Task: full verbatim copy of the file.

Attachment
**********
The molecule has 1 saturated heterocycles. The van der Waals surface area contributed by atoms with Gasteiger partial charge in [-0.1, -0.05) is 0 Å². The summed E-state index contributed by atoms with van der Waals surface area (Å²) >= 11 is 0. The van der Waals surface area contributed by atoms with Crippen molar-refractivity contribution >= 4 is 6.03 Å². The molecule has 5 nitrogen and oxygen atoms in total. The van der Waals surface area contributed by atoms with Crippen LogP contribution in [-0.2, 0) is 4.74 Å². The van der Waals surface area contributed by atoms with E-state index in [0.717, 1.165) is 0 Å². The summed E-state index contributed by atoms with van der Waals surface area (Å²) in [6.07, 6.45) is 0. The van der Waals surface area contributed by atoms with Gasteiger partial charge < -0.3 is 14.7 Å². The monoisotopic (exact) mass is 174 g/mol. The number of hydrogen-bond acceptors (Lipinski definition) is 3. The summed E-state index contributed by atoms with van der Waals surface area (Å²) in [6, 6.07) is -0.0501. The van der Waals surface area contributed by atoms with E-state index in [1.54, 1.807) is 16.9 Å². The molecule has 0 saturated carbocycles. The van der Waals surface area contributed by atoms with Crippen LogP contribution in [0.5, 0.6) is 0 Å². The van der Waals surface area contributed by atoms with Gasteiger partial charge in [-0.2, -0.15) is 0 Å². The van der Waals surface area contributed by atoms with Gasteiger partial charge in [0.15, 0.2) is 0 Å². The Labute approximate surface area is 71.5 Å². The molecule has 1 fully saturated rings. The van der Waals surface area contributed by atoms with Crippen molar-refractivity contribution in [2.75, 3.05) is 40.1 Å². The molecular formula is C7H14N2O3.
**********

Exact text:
The molecule has 1 saturated heterocycles. The van der Waals surface area contributed by atoms with Gasteiger partial charge in [-0.1, -0.05) is 0 Å². The summed E-state index contributed by atoms with van der Waals surface area (Å²) >= 11 is 0. The van der Waals surface area contributed by atoms with Crippen molar-refractivity contribution >= 4 is 6.03 Å². The molecule has 5 nitrogen and oxygen atoms in total. The van der Waals surface area contributed by atoms with Crippen LogP contribution in [-0.2, 0) is 4.74 Å². The van der Waals surface area contributed by atoms with E-state index in [0.717, 1.165) is 0 Å². The summed E-state index contributed by atoms with van der Waals surface area (Å²) in [6.07, 6.45) is 0. The van der Waals surface area contributed by atoms with Gasteiger partial charge < -0.3 is 14.7 Å². The monoisotopic (exact) mass is 174 g/mol. The number of hydrogen-bond acceptors (Lipinski definition) is 3. The summed E-state index contributed by atoms with van der Waals surface area (Å²) in [6, 6.07) is -0.0501. The van der Waals surface area contributed by atoms with E-state index in [1.54, 1.807) is 16.9 Å². The molecule has 0 saturated carbocycles. The van der Waals surface area contributed by atoms with Crippen LogP contribution in [0.5, 0.6) is 0 Å². The van der Waals surface area contributed by atoms with Gasteiger partial charge in [-0.2, -0.15) is 0 Å². The van der Waals surface area contributed by atoms with Gasteiger partial charge in [0.15, 0.2) is 0 Å². The Labute approximate surface area is 71.5 Å². The molecule has 1 fully saturated rings. The van der Waals surface area contributed by atoms with Crippen molar-refractivity contribution in [2.75, 3.05) is 40.1 Å². The molecular formula is C7H14N2O3.